ONE of Donald Dewar’s earliest acts as Scotland’s first First Minister was to publish a social justice strategy setting out a vision of a more socially just and equal Scotland.

That document committed his administration, and those of us who served in it, to the task of breaking the cycle of deprivation, disadvantage and poverty that holds back so many of Scotland’s people and communities.

Twenty years on from the launch of that strategy, and 12 years after the SNP came to power, an Equality and Human Rights Commission Scotland report forecasts a further 80,000 children face being pushed into poverty in Scotland by 2021. A separate Resolution Foundation thinktank report states that child poverty is set to hit its highest level in 20 years, with almost one in three children in Scotland living in poverty by 2023.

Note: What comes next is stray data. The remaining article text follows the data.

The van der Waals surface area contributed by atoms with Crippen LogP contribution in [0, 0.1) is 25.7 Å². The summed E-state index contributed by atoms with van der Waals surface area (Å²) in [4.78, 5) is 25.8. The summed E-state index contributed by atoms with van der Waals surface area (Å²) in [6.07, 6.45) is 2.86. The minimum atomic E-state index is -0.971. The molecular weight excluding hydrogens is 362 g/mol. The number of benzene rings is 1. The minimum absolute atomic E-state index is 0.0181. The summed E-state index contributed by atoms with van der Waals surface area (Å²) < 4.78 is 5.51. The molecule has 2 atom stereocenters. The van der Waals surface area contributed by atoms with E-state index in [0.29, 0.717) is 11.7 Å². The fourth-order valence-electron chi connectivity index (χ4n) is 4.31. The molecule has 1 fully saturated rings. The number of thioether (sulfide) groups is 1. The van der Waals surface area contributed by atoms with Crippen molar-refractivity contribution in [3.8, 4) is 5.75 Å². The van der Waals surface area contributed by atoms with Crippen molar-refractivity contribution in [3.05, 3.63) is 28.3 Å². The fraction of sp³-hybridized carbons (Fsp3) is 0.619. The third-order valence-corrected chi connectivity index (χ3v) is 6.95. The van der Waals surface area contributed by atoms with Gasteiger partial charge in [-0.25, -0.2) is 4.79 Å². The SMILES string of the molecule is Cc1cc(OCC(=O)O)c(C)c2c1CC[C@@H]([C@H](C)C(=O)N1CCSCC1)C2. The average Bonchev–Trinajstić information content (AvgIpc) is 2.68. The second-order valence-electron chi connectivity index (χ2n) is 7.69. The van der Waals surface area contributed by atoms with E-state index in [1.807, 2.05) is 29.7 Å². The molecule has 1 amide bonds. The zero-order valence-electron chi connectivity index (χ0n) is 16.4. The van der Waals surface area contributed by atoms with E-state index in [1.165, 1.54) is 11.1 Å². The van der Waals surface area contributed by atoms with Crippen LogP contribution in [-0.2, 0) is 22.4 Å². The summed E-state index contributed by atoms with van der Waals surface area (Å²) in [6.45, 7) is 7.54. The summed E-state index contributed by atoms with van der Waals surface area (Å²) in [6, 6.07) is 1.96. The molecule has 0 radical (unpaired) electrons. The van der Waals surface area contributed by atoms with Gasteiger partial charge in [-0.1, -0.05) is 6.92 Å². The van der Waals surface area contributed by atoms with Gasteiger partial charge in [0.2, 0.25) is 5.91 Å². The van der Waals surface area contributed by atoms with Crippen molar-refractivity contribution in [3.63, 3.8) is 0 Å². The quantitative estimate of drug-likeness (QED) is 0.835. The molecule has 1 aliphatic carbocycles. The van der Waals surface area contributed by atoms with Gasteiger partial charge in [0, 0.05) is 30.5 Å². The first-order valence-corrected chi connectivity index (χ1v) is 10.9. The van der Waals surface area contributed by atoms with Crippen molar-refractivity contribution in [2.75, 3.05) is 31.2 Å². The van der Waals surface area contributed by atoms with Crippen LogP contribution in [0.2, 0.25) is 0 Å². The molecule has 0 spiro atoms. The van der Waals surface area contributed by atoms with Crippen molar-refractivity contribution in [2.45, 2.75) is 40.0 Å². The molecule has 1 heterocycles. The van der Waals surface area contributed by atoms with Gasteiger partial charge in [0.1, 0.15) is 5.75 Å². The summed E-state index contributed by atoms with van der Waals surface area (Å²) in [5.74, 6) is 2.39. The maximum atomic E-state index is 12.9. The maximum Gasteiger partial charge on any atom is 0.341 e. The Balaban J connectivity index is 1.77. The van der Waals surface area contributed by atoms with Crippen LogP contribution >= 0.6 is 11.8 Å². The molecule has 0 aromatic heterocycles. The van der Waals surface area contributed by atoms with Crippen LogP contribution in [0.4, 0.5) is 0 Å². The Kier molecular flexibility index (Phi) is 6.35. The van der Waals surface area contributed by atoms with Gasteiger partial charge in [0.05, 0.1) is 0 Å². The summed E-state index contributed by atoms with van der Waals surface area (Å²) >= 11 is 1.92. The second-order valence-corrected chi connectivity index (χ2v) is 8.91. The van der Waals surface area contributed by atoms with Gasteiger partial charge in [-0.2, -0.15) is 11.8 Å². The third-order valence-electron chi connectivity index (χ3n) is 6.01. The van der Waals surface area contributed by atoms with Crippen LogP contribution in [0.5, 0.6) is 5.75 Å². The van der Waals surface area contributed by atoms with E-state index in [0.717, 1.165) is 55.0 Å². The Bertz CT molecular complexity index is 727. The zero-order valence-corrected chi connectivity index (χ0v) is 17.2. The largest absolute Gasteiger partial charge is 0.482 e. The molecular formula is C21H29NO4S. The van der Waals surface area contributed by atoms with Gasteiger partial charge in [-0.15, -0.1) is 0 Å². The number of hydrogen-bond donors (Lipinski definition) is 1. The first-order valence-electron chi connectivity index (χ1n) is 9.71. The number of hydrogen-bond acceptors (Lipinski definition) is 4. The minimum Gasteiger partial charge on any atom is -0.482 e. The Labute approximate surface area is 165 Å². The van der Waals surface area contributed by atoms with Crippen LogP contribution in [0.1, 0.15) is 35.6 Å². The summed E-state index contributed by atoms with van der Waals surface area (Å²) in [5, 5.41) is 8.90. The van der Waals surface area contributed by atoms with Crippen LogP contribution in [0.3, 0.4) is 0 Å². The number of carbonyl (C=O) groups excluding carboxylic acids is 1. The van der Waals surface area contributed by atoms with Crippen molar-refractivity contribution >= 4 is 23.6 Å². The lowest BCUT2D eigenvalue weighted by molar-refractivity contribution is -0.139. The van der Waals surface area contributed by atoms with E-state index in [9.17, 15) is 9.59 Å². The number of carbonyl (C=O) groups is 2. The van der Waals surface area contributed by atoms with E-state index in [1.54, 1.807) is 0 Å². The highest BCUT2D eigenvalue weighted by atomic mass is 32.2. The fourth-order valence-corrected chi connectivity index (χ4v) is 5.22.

This is dreadful news, a rollback of the significant progress made on reducing child poverty during the years when Labour was in government at Westminster and Holyrood. Now both of our Governments are failing to address poverty.

Scottish Labour leader Richard Leonard has called on Nicola Sturgeon to accelerate plans to tackle child poverty, including bringing forward plans for an income supplement currently set for 2022, and increasing child benefit by £5 per week.

Meanwhile, over 600,000 households in Scotland still live in fuel poverty, a quarter of the population. Labour will table amendments this week to the Government’s Fuel Poverty Bill to set a target to eliminate fuel poverty in Scotland by 2032. The current government target is to reduce it to no more than five per cent by 2040.

Ambitious measures such as these can help the Parliament rediscover its purpose as a powerful focus for tackling poverty and inequality and improving the lives of everyone in Scotland.